This problem actually started more than a century ago. Since the creation of the Federal Reserve, the US Dollar has lost about 95% of its purchasing power. There were two primary reasons for this, one being the boom and bust cycle created by the Fed’s interest rate manipulation and money printing, the other the slow death of the dollar itself as it went from commodity money to fiat money.  Both fed into an inflationary spiral, all due to failed monetary policies. Despite what Modern Monetary Theory believers tell us, there’s only one thing we need to understand, best expressed by Milton Friedman when he said that “Inflation is always a monetary issue.” The really bad news globally is that the dollar is so strong now compared to other major currencies because they’re in even worse condition.

There are some economists who blame Supply-Side Economic Theory for our current inflation and price dilemma. That theory is a modern but inaccurate interpretation of Say’s Law, which states that the production of a product creates demand for another product by providing something of value which can be exchanged for that or any other product. In the absence of distorting government behavior, Say’s law should hold true. However, if the government causes credit booms and busts through artificially changing interest rates, this can cause disequilibrium.

Interest is that word so much in the news today as the Fed seeks to control inflation by stunting growth with high rates. In economics, the rate of interest is the price of credit, and as Benjamin Franklin famously cautioned “Remember that credit is money.” So we have yet another case of causing disequilibrium by artificially increasing interest rates; it’s artificial because the price mechanism by which the market would determine the time preference for money is substituted with another fiat. Among other negative effects this has an unfortunate impact on bonds, including USTs. As the interest rate on bonds increases, the prices of bonds fall.  With USTs, this means not only does the US get less money for the debt issued but at a higher cost of servicing that debt.  About a month ago the US national debt went over $31T, the highest of any nation in the history of the world.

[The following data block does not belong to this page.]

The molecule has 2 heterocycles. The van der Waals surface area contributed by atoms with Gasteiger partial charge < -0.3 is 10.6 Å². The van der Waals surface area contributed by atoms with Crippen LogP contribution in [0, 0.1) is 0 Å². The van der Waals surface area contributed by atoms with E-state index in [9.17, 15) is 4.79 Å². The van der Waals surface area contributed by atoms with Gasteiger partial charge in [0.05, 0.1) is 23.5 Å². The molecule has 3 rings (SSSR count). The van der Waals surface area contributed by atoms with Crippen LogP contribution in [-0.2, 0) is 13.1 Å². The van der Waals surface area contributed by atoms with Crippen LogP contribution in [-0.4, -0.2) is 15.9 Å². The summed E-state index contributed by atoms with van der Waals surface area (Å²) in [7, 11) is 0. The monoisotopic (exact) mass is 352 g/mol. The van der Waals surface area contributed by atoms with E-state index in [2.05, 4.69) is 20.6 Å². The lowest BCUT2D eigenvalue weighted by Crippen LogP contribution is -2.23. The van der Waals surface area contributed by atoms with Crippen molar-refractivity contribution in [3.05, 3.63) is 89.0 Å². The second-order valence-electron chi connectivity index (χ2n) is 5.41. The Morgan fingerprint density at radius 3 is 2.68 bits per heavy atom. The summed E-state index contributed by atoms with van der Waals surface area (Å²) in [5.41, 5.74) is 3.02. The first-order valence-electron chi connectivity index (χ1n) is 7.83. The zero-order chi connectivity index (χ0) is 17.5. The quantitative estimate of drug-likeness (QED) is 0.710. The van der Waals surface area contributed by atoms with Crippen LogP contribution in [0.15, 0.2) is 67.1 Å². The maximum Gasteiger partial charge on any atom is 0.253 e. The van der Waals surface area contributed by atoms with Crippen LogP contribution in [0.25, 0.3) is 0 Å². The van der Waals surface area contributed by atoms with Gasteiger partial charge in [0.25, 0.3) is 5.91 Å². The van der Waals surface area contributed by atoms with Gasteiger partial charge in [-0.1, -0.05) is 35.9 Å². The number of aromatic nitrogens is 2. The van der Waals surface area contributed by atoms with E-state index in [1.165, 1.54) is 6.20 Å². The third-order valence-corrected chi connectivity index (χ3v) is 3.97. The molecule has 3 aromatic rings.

In his famous 1949 book “Human Action” Mises presciently stated that “The misinformed observers blame the bust rather than the boom for economic misfortune. The average person does not blame the authorities for having fostered the boom. He reviles them for the necessary collapse. In the opinion of the public, more inflation and more credit expansion are the only remedy against the evils that inflation and credit expansion have brought about.” 

The price we pay for not allowing the free market function of the price mechanism is that the U.S. national debt is so high that it’s now greater than the annual economic output of the entire country, in effect making the US incapable of ever paying down that debt without a huge increase in economic output. The question is can Americans get informed and motivated to change the viscous cycle that our government created or are we doomed to remain those misinformed that Mises describes?


“Humor is the good natured side of a truth.” Mark Twain

When we’re in a good mood, most of us love a good joke, even if it’s on us. When we’re in a bad mood, but open minded, it will change our outlook for the better. When we are full of ourselves, we react badly because the truth hurts. Humor is difficult to explain, especially to those that take themselves too seriously. For this reason comics and satirist are either loved or reviled, we either laugh or rage.